A lad of sixteen lay upon his death-bed. A wasting consumption was slowly, but surely, doing its fatal work. He was a former pupil of mine. I approached his bedside, took him by the hand, and gazed a moment on his thin, emaciated form, pale, hollow cheeks, and sunken eyes, all telling me that his sojourn on earth must be brief. ARSH October 11, 1864, page 155.15

“How are you to day, Arthur?” I asked. “Do you suffer much lying here?” ARSH October 11, 1864, page 155.16

“Sometimes I suffer a good deal, especially from difficulty in breathing.” ARSH October 11, 1864, page 155.17

“Do you think you will ‘get well?” ARSH October 11, 1864, page 155.18

“No, sir.” ARSH October 11, 1864, page 155.19

“Would you like to get well?” ARSH October 11, 1864, page 155.20

“It makes but little difference with me, whether I do or not.” ARSH October 11, 1864, page 155.21

“Does the thought of approaching death give you any anxiety or alarm?” ARSH October 11, 1864, page 155.22

“I have no fears nor care about it.” ARSH October 11, 1864, page 155.23

“Do you feel willing to die?” ARSH October 11, 1864, page 155.24

“I have wished I were dead a hundred times since I have been sick, to get rid of my sufferings.” ARSH October 11, 1864, page 155.25

“What is your hope for the future?” ARSH October 11, 1864, page 155.26

“I do not concern myself at all about the future.” ARSH October 11, 1864, page 155.27

He answered all these inquiries in a strong, clear voice, but with the most stoical indifference. He seemed not to manifest, by look or tone, the least solicitude, feeling or care, in view of his speedy entrance upon the untried realities of eternity. I spoke to him of the Saviour, as the only hope of the sinner; the only one who can give sweet visions of glory, and peace, and rest, in the hour of death, and save forever in Heaven. Afterward I asked him if I should pray with him. ARSH October 11, 1864, page 155.28

“I do not care, if you want to,” he replied, with the listlessness and coldness which deeply impressed me. I knelt by his bedside, and commended him to the Saviour of sinners. ARSH October 11, 1864, page 155.29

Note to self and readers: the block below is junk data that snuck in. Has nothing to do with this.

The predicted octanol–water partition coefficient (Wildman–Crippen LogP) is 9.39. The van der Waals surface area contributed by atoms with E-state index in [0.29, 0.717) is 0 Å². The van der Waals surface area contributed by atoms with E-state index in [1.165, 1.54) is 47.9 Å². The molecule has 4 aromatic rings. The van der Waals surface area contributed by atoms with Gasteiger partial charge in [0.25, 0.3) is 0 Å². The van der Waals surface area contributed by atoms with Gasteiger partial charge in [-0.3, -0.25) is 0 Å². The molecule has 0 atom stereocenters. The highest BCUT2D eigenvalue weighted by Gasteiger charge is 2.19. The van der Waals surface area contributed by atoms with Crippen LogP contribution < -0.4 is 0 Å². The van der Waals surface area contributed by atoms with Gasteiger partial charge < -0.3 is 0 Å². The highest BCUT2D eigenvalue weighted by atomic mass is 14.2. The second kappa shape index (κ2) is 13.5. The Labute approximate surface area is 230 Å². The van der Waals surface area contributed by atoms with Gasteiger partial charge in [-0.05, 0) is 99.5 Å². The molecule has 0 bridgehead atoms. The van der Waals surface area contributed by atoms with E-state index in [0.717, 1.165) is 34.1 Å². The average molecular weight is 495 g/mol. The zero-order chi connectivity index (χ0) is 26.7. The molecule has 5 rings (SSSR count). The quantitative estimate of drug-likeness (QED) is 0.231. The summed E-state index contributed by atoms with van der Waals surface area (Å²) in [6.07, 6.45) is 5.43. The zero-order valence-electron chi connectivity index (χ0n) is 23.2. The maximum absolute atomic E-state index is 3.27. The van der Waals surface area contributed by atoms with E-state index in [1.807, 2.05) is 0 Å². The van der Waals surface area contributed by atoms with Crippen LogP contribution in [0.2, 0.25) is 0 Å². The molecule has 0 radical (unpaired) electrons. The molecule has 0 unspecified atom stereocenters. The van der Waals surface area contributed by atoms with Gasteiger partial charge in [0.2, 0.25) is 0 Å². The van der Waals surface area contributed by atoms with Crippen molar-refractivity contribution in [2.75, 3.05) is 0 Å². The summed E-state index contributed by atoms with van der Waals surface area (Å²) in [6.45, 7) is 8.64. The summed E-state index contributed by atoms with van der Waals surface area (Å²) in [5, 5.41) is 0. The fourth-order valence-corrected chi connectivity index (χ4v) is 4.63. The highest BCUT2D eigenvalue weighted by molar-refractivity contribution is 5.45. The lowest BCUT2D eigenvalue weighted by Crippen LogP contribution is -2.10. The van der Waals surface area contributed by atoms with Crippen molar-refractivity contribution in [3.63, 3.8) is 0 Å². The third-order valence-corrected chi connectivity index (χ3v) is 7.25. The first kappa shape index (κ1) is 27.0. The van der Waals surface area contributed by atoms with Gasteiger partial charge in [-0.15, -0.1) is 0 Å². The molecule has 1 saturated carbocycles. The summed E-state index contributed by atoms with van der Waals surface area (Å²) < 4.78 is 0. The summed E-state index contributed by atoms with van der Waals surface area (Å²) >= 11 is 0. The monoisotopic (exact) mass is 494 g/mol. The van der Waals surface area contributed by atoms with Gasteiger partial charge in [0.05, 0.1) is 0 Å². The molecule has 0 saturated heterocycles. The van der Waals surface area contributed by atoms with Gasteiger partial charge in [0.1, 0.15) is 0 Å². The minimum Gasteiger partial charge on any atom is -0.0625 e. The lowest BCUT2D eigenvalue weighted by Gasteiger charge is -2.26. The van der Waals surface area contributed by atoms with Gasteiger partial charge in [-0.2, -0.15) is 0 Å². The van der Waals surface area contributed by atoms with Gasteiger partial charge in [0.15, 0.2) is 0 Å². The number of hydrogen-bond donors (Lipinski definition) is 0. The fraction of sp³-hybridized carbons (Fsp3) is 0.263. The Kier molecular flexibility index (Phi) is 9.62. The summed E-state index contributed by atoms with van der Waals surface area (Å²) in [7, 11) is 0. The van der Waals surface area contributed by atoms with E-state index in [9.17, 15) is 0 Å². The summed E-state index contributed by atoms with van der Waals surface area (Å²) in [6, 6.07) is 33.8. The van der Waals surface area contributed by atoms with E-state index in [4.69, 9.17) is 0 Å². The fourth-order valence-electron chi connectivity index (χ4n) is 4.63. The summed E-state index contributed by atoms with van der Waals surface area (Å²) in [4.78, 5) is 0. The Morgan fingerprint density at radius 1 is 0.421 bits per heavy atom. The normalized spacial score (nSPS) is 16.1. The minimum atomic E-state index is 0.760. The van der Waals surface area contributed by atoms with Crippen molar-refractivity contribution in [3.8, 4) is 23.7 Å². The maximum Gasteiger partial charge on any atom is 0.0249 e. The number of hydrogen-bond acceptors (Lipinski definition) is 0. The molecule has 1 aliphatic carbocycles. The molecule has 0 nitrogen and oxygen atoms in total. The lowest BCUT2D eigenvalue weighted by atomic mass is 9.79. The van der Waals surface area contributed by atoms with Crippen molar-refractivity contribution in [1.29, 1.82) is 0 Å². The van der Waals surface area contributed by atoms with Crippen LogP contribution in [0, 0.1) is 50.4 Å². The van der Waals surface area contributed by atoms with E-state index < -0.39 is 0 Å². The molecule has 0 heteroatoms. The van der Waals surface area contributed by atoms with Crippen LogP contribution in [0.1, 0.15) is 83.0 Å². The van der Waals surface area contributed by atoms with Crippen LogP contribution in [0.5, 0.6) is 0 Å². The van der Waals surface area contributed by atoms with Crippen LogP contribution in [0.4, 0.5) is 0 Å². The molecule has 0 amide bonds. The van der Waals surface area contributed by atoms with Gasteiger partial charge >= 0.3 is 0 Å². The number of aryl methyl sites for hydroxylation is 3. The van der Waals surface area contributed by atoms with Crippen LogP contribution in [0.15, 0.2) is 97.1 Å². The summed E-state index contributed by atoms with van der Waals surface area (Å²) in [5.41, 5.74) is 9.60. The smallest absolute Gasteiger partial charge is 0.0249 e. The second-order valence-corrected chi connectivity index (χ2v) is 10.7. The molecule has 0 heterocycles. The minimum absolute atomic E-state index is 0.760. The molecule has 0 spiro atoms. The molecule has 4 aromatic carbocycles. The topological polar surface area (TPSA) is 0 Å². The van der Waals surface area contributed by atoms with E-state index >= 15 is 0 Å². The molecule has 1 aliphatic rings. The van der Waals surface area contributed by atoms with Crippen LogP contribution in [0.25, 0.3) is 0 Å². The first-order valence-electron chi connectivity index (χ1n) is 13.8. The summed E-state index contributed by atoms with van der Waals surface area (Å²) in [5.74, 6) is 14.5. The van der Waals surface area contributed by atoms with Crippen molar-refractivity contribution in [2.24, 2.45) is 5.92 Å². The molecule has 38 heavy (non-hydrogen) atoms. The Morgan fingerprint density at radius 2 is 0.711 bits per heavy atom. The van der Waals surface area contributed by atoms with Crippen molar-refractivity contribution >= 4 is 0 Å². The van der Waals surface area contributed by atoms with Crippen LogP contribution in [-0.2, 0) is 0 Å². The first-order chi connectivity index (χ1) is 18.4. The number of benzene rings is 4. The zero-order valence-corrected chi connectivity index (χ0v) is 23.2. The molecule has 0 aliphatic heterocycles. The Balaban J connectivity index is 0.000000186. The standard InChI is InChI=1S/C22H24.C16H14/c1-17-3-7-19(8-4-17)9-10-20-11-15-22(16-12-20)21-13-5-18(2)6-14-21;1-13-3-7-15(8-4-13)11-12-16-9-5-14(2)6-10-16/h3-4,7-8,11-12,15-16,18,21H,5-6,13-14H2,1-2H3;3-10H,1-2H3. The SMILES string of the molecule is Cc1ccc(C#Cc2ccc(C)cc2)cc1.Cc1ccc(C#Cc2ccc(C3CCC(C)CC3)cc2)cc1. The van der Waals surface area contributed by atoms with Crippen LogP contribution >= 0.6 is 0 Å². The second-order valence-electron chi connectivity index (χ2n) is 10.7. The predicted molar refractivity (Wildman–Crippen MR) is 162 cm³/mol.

In two or three days he died, apparently without any change in his feelings. A short time after, his father made this remark in my hearing: “My son lies in yonder cemetery-an infidel-from the effects of novel reading!” ARSH October 11, 1864, page 155.30

Parents, what do your children read? Are they allowed to select for themselves, and suffered unconsciously to imbibe the moral poison subtlety permeating too many books of the present day? ARSH October 11, 1864, page 155.31

“Cast down, but not Destroyed.” 2 Corinthians 4:9


Jesus, lo! I come to thee!
Thou my Friend and Saviour be:
Sinful, weak, defenceless, poor,
I Thy sovereign grace implore;
On me turn thy pitying eye:
Leave, oh leave me not to die.
ARSH October 11, 1864, page 155.32

O’er my weary pilgrimage
Dark and wild the tempests rage;
Dreary snows around me fall;
Numbing frosts my heart appal;-
Saviour! Thou my shelter be;
Let me warm myself in Thee.
ARSH October 11, 1864, page 155.33

On my lowly heavenward way,
Bannered foes their arms display:
Fierce and cruel in their wrath,
They would drive me from Thy path;
Shouts of rage disturb my rest,
Fiery darts assail my breast.
ARSH October 11, 1864, page 155.34

Jesus, at Thy feet I fall;
On Thy name aloud I call.
Let Thy grace allay my fears;
Let Thy love dry up my tears:
By Thy sacrifice for me,
Let my refuge be in Thee.
ARSH October 11, 1864, page 155.35

In my heart are wily foes
Greater in their power than those:
Passion, Unbelief, and Pride
Turn me from Thy ways aside;
Leprous spots of death and sin
Need Thy blood to make me clean.
ARSH October 11, 1864, page 155.36

By Thy life of toil and care,
By Thy sorrow and despair,
By Thy groans, and cries, and tears,
By Thine agony and fears,—
Saviour, let by refuge be
Now and evermore in Thee.—Sel.
ARSH October 11, 1864, page 155.37

Hold On


Hold on to your tongue when you are just ready to swear, lie, speak harshly, or say any improper word. ARSH October 11, 1864, page 155.38

Hold on to your hand when you are about to strike, pinch, steal, scratch or do any disobedient or improper act. ARSH October 11, 1864, page 155.39

Hold on to your foot when you are on the point of kicking or running away from duty, pursuing the path of error, shame of crime. ARSH October 11, 1864, page 155.40